Putin’s Plan: Civil War in Ukraine


Vadym Denysenko

Kyiv is not in control of the Donbas. It is not controlled by Akhmetov or anybody else in Ukraine. Today Donbas is controlled once again by Yanukovych or, more accurately, by Russian intelligence services through people who have always been and continue to remain in Yanukovych’s circle. Within the next two weeks, they need to clean out the Donetsk and Luhansk oblasts. Every city council, every district council, and then the oblast councils will make decisions on referendums, language, etc. In addition, they will decide to create an “army of the southeast,” which will be armed and which will be given the assignment to protect the Russian-speaking population of the southeast. In other words, a month before the presidential elections, Kyiv will not be in control of almost 7 million citizens of Ukraine.

Will the Russians be able to carry out similar operations in other oblasts of the southeast? It’s an open question.  But the likelihood of such a scenario is quite high.

For now, the main goal of the Russian Federation is not yet completely apparent. The separatists want a referendum on accession to Moscow. But Moscow does not need such a referendum. Moreover, a referendum could fall through in all the oblasts with the exception of Luhansk. Obviously, the Russians are aiming for something else–a controlled civil war. And here is the main question. How exactly do they plan to cross the border? They need a local conflict in which law enforcement will be fighting a Russian-speaking population. Thus, Russia will continue to broadcast these images to its audience.

The second important question–is Kyiv ready for such a war? Based on the evidence, apparently not. And this means only one thing–the legitimacy of the government in Kyiv will shrink catastrophically with each seizure of each police department. Therefore, Kremlin’s second assignment is to make the Kyiv government illegitimate in the eyes of Kyiv residents themselves as well as the residents in the pro-Ukrainian zone. And this is the best part, to force it, under pressure of some “Right Sector” or another, to resign.

The statements made yesterday by the Russian Minister of Finance Siluanov merit special attention. Twice during the day Siluanov offered Ukraine money in exchange for the recognition of the annexation of Crimea. Simply put, Russians on the eve of the meeting of the four representatives (Kerry, Ashton, Lavrov and Deshchytsia) have expressed their wishes, which consist of the following : they are willing to back down, but Ukraine must recognize the annexation and the EU must abandon sanctions.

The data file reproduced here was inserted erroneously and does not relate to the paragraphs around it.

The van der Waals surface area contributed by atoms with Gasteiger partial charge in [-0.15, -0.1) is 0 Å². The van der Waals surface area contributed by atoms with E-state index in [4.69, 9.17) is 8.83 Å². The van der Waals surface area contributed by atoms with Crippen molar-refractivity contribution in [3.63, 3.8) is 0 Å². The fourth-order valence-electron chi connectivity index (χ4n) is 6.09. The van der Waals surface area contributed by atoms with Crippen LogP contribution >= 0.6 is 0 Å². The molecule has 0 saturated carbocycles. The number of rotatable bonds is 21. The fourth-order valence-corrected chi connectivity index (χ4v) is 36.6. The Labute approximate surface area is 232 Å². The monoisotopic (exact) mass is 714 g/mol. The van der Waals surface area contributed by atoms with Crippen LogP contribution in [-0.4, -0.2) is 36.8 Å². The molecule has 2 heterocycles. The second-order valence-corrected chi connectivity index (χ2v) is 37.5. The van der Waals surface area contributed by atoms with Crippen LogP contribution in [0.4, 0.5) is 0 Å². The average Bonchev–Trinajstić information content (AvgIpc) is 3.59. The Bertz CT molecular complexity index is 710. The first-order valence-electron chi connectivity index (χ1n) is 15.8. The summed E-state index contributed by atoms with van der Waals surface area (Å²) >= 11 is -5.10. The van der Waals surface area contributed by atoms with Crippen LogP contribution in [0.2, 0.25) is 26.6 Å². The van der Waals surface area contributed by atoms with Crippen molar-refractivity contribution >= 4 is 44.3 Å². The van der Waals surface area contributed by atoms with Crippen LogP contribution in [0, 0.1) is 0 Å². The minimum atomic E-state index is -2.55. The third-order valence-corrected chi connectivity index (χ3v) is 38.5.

The current events in Donbas are part of a Russian game with ever-rising stakes. EU fully understands the possible impact of floods of refugees and nightmarish scenarios of civil war (in reality Ukrainian-Russian war) near EU borders. There is no doubt that if the EU and US refuse to compromise, the Russians will continue to expand the perimeters of separatist activities. But by expanding these configurations, they are bringing the Ukrainian economy to a standstill.

Now, especially, everything depends on the determination of the Ukrainian government. Which, so far, has not been apparent.

By Vadym Denysenko, Espreso.TV, April 12, 2014

Translated by Anna Mostovych

Original Ukrainian text:



4 thoughts on “Putin’s Plan: Civil War in Ukraine

  1. “EU fully understands the possible impact of floods of refugees”

    The EU doesn’t understand anything, I assure you, but I understand that millions of Ukrainians would come to the EU once there are no immigration restrictions anymore.

    • In my opinion, most Ukrainian people will prefer to live in the country, rather than relocating to the EU, even if there is no restriction on immigration as long as Crimea remains as a territory of Ukraine.
      My friend, you have to wait until Crimea gets returned to Ukraine but I recommend you to visit Crimea, the beautiful peninsula. Then, you may never want to return to the EU.
      Then, you will understand why the Tatars wanted to come back home to Crimea, too.
      But, first, the aggression by the Kremlin needs to be defeated and peace must prevail in Ukraine.

  2. Education and information may work, any way of informing these ‘separatists’ (Genuine Ukrainian residents, not tourists) what life is like in Russian stolen Crimea now and how life is in today’s Russia, not the Russia of thirty years ago that the elderly have memories of. Their dream of the past is nothing compared to the extreme kleptocracy of today.

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